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Nike Just ‘Tip Of The Iceberg’ Of Companies ditching Amazon And Selling Directly To Consumers: Armstrong



Nike Just 'Tip Of The Iceberg' Of Companies ditching Amazon And Selling Directly To Consumers: Armstrong

When Nike announced in 2017 that it would be selling footwear through Amazon, it was held up as a sign of the times in the retail industry. The e-commerce giant Amazon was a major player in sneaker sales and sports apparel.

But earlier this week, Nike announced that it would no longer sell its goods wholesale to Amazon ending its two-year partnership. But it might be just the “tip of the iceberg” of brands option to go directly to consumers, internet entrepreneur Tim Armstrong told CNBC on Friday.

“The direct-to-consumer movement will be the replacement for the retail issues and commerce issues that are going on because of the platforms,” says Armstrong, founder of the dtx company that aims to disrupt online shopping. “If they have the option to go direct they are going to go direct,” he added. Brands are always fearful of losing control of how they’re represented on the site after partnering with it.

Nike referred to the arrangement as “pilot” even though it was launched back in2017. Now the company will shift its focus to direct-to-direct business, which brings about 30% of its annual sales. In its last fiscal year, Nike’s generated direct-to-direct consumer sales of $11.8 billion. Direct-to-consumer is “another megatrend starting” according to Armstrong, whose company invests in brands selling directly to consumers.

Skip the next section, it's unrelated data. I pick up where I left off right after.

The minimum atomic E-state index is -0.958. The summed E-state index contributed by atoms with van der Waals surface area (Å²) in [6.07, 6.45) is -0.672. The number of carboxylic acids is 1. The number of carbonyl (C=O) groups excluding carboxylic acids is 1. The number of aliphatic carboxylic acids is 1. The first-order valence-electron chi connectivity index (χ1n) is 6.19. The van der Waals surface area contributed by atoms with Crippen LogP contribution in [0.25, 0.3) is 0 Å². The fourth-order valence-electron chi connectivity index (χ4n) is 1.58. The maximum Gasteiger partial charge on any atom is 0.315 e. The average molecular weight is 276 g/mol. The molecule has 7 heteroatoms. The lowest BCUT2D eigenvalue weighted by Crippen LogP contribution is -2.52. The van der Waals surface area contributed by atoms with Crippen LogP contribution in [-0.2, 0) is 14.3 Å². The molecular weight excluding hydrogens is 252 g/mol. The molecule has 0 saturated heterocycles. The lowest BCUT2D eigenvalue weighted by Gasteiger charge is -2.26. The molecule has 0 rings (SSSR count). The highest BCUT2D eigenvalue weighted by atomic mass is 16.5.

While announcing the dtx company earlier this year, Armstrong said he sees the economy transferring away from a “one-way, wholesale distributor relationship,” thanks to technology around social media and payments in particular. Armstrong’s optimism towards the growing industry is in the same line with analysts who said this week they believe other retailers will follow suit after Nike’s announcement.

“The move shows us that strong brands realize that strong brands realize that traffic driven to their site (such as Nike) is self-sustaining, more profitable, and brand-enhancing, while traffic and incremental revenue from is less profitable but also less brand-enhancing,” says Jefferies analyst Randy Konik.

Amazon is yet to give a comment on the announcement.

Ben is a digital entrepreneur and founder of He is a technology passionate who loves sharing his ideas on smartphones and gadgets. He looks forward to imparting the spectrum of his insight and verdicts on the ‘Technology-driven world’ of today. He plans to take OntechEdge forward with the consistent support from you readers, friends and family! Ben Kemp is also author of the book "How To Tell a Story On Social Media in 2020". Direct email address: [email protected]

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